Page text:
Results for NCS1, summarized in Figure 1, highlight that in the absence of target peptides (orange arrows) there is a long-range communication from EF2 (Figures 1A,D) to both EF-hands of the C-domain. In detail, L101 (Figure 1A) and Q130 (Figure 1D) belong to the entering (hE) and exiting (hF) helix of EF3, respectively, and F169 (Figures 1A,D) is located at helix hF of EF4 (hF4). On the other hand, communication from EF3 (Figures 1B,E) and EF4 (Figures 1C,F) is overall short-ranged in the absence of the target, reaching for both interfaces only residues located in adjacent EF2 or EF4. Specifically, E120 communicates with F64 and V68 (Figure 1B) or with V68 and F72 (Figure 1E), which are all located on helix hE2. The EF4 representative residue E168 exhibits robust communication with M121 and I124 of helix hF3 (Figure 1C) or W103 and Q130, located, respectively, on helix hE3 and hF3.


Figure 1. Schematic representation of the intramolecular communication between NCS1 EF-hands and GRK1 (left) or D2R (right) interface residues. NCS1 shape is represented in gray, helices of the four EF-hands are represented by green cylinders where the entering helix is in front of the exiting helix, GRK1 and D2R peptides are shown in purple and yellow cylinders, respectively. Occupied Ca2+-binding sites are represented as red circles. For each peptide, residues representing EF2 (A,D), EF3 (B,E) and EF4 (C,F), and the two residues with highest CR (Figure S3) are shown as black dots and labeled. Interactions between interface residues and target peptides are represented by black dashed lines. The communication between EF-hand representatives and interface residues in the absence and in the presence of targets is shown, respectively, by orange and blue arrows, whose width is proportional to CR values (Figure S3).

In the presence of GRK1 (blue arrows) all three EF-hands show allosteric intradomain properties: EF2 shows robust communication with F55 of helix hE1 and F169 of helix hF4. (Figure 1A); EF3 exhibits high CR values with M131 of helix hF3 and to a lower extent with F55 of helix hE1; finally, EF4 robustly communicates with L107, located on the adjacent helix hE3, and with Y52 of helix hF1.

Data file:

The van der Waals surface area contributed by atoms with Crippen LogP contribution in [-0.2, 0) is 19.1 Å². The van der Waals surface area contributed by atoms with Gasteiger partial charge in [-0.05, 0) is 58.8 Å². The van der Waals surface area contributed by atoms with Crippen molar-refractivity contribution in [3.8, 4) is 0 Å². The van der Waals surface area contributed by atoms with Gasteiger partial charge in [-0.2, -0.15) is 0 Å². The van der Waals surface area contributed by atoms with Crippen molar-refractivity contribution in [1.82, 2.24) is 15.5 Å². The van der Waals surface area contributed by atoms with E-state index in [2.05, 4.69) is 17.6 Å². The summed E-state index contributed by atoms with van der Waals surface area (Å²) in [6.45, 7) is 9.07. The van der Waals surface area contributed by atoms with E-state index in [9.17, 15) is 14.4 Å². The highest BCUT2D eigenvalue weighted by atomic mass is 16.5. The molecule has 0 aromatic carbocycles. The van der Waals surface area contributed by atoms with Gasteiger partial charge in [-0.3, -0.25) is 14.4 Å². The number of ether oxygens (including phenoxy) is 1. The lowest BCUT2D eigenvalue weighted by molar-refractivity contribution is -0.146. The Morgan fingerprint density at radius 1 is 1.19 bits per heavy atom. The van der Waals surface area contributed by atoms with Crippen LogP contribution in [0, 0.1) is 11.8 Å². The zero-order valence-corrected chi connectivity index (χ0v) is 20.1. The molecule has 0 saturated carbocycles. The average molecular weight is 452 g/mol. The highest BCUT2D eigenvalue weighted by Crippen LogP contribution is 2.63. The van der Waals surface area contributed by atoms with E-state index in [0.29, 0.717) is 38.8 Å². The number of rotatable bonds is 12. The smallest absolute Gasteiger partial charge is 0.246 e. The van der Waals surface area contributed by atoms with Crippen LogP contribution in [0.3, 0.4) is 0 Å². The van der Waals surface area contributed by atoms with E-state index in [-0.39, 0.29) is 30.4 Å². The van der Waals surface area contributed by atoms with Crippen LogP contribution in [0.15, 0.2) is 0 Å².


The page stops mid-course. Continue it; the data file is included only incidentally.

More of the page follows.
The pattern of structural information transfer appears different in the presence of another biological target. Overall, communication of NCS1 EF-hands with D2R interface travels shorter distances (Figures 1D–F, blue arrows). In detail: EF2 communicates with hE1 residue F56 and hE3 residue Q130 (Figure 1D); EF4 communicates with hE3 residue L107 and hF3 residue I128 (Figure 1F); finally, EF3 communication reaches Y129, also belonging to hF3 helix, and the distant W30 of helix hE1, the only residue exhibiting long-range communication (Figure 1E). In summary, allosteric communication between EF-hands and target interface is a peculiar feature of NCS1-GRK1 complex and of the EF2 motif of NCS1-iso, while robust communication is on average shown on a mid-to-short range by NCS1-iso EF3 and EF4 and by NCS1- D2R complex.

Results for Rec, summarized in Figure 2, highlighted robust short-range communication from EF2 to GRK1 interface in the absence of target. In Rec-T (Figure 2A) the absence of Ca2+ ions bound to the EF-hands is communicated from EF2 to F23 (hE1) and Y53 (hF1). In Rec-I (Figure 2B), where only EF3 is occupied by a Ca2+ ion, the communication of unoccupied EF2 is robust with F57 (hF1) and L90 (hF2). Finally, in Rec-R (Figure 2C), with both EF-hands occupied by Ca2+, again EF2 communicates with hE1 residue F23 and hF2 residue L90.


Figure 2. Schematic representation of the intramolecular communication between Rec EF-hands and GRK1 interface residues. Rec shape is represented in gray, helices of the four EF-hands are represented by green cylinders where the entering helix is in front of the exiting helix, GRK1 is shown as a solid or transparent purple cylinder depending on its presence. Empty Ca2+ binding sites are represented as white circles, occupied Ca2+-binding sites are represented as red circles. Panels show Rec-T (apo, A), Rec-I (EF3-Ca2+, B), Rec-R (Ca2+-loaded, C) and Rec-GRK1 (Ca2+-loaded and peptide bound, D). For each case residues representing EF2 and EF3, namely E85 and E121, and the two residues with highest CR (Figure S4) are shown as black dots and labeled. Interactions between interface residues and GRK1 peptide are shown by black dashed lines. The communication between EF-hand representatives and interface residues is represented by dark red (E85) and teal (E121) arrows whose width is proportional to CR values (Figure S4).